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Virtual Workplace: Employers Can Rely on Electronic Employment Records

Recent changes in legislation permit Alberta employers to use electronic signatures and maintain electronic employment records. These legislative changes are particularly helpful as employers navigate increasingly common work-from-home arrangements and virtual workplaces.

In Alberta, the use of electronic signatures and documents is largely governed by the Electronic Transactions Act, SA 2001, c E-5.5 (the “Act”), subject to applicable federal legislation. The Act aims to make electronic signatures or records legally binding and “functionally equivalent” to original signatures and hardcopies, subject to legislative requirements and limitations.

Historically, the Act did not apply to records arising from, related to, or connected with an employee-employer relationship, pursuant to the Electronic Transactions Act General Regulation, Alta Reg 34/2003 (the “Regulation”). Specifically, these records included:

  • employment information and records of employment maintained by an employer under the Employment Standards Code or under any other enactment
  • information or records related to the terms and conditions of employment, including a contract of employment
  • information or records related to or created in the course of carrying out the duties, functions and other job related activities of an employee
  • information or records related to the assignment of duties, functions and other job related activities of employment by an employer, and
  • information or records related to the internal operations of an employer.

In other words, employers were required to maintain hardcopies of employment agreements, personnel files and other documents. The failure to maintain these paper records historically created the possibility that the validity or enforceability of electronic employment documents could be challenged.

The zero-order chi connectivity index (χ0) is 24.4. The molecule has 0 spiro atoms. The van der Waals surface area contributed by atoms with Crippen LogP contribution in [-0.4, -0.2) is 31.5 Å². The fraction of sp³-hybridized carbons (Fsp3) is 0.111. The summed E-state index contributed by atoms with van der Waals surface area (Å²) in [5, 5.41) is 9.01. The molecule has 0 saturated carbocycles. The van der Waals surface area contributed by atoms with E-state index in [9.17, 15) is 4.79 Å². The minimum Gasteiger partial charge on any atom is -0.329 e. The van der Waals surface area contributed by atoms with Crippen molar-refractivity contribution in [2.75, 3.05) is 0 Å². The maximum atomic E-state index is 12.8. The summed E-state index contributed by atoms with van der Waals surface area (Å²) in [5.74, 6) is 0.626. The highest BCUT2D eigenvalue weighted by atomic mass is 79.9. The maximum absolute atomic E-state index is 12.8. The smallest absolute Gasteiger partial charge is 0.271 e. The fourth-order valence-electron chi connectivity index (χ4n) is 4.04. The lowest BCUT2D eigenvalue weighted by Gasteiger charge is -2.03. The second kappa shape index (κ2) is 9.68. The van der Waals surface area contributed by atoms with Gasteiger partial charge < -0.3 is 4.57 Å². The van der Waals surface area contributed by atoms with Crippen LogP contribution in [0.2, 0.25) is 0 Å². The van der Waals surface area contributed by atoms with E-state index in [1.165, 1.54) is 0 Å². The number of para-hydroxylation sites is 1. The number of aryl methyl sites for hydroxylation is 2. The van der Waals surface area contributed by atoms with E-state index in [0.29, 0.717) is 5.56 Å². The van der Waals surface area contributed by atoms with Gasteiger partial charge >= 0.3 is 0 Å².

On February 4, 2020, the Regulation was amended to remove these restrictions. As a result, if the parties consent to using electronic documents, employers can rely on electronic signatures and electronic records in employment documents, subject to the Act’s requirements on reliability and accessibility. Specifically, employers should be aware of the following requirements:

  1. The legal requirement that a person provide an original record is satisfied by an electronic record if a reliable assurance exists as to the integrity of the information in the electronic document, and the electronic record is accessible and capable of being retained.
  2. The legal requirement that a record be signed is satisfied by an electronic signature if, in light of all the circumstances, the electronic signature is reliable for the purpose of identifying the person and the association of the electronic signature with the relevant record is reliable for the purpose for which the record was created.

These are welcome changes as many employers adjust to a virtual workplace and an increased need for flexibility. Going forward, employers can use electronic signatures on employment agreements and maintain personnel files in an electronic format. However, employers should ensure that their agreements include a provision specifying the parties’ consent to use electronic documents.

If you have any questions about the application of the Act or challenges in your workplace, the lawyers in Field Law’s Labour and Employment Group are available to answer your questions and advise you and/or your organization.